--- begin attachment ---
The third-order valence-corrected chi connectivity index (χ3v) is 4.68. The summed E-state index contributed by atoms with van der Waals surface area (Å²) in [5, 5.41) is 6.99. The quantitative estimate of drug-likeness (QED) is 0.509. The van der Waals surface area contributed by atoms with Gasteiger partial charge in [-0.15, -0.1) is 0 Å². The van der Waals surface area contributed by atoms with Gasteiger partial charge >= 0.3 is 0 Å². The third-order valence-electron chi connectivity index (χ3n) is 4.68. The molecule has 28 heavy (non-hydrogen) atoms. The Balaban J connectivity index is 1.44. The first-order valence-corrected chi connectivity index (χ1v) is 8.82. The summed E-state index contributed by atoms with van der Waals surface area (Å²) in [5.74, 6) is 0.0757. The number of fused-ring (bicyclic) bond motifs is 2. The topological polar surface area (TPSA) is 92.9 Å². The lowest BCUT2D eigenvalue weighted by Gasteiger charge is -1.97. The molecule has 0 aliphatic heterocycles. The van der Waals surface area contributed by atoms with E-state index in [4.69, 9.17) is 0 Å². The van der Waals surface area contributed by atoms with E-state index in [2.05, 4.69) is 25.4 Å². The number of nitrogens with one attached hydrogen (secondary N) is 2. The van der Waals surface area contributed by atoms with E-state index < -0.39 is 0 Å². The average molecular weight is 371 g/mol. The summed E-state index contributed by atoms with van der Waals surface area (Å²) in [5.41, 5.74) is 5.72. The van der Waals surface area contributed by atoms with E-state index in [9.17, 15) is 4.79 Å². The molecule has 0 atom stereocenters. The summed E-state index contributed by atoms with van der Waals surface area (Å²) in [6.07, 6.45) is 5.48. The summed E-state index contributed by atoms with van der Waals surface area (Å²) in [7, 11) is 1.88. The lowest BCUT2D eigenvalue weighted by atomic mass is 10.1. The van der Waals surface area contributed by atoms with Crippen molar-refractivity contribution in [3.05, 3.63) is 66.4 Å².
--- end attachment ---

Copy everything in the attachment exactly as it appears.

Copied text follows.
The third-order valence-corrected chi connectivity index (χ3v) is 4.68. The summed E-state index contributed by atoms with van der Waals surface area (Å²) in [5, 5.41) is 6.99. The quantitative estimate of drug-likeness (QED) is 0.509. The van der Waals surface area contributed by atoms with Gasteiger partial charge in [-0.15, -0.1) is 0 Å². The van der Waals surface area contributed by atoms with Gasteiger partial charge >= 0.3 is 0 Å². The third-order valence-electron chi connectivity index (χ3n) is 4.68. The molecule has 28 heavy (non-hydrogen) atoms. The Balaban J connectivity index is 1.44. The first-order valence-corrected chi connectivity index (χ1v) is 8.82. The summed E-state index contributed by atoms with van der Waals surface area (Å²) in [5.74, 6) is 0.0757. The number of fused-ring (bicyclic) bond motifs is 2. The topological polar surface area (TPSA) is 92.9 Å². The lowest BCUT2D eigenvalue weighted by Gasteiger charge is -1.97. The molecule has 0 aliphatic heterocycles. The van der Waals surface area contributed by atoms with E-state index in [4.69, 9.17) is 0 Å². The van der Waals surface area contributed by atoms with E-state index in [2.05, 4.69) is 25.4 Å². The number of nitrogens with one attached hydrogen (secondary N) is 2. The van der Waals surface area contributed by atoms with E-state index < -0.39 is 0 Å². The average molecular weight is 371 g/mol. The summed E-state index contributed by atoms with van der Waals surface area (Å²) in [5.41, 5.74) is 5.72. The van der Waals surface area contributed by atoms with E-state index in [9.17, 15) is 4.79 Å². The molecule has 0 atom stereocenters. The summed E-state index contributed by atoms with van der Waals surface area (Å²) in [6.07, 6.45) is 5.48. The summed E-state index contributed by atoms with van der Waals surface area (Å²) in [7, 11) is 1.88. The lowest BCUT2D eigenvalue weighted by atomic mass is 10.1. The van der Waals surface area contributed by atoms with Crippen molar-refractivity contribution in [3.05, 3.63) is 66.4 Å².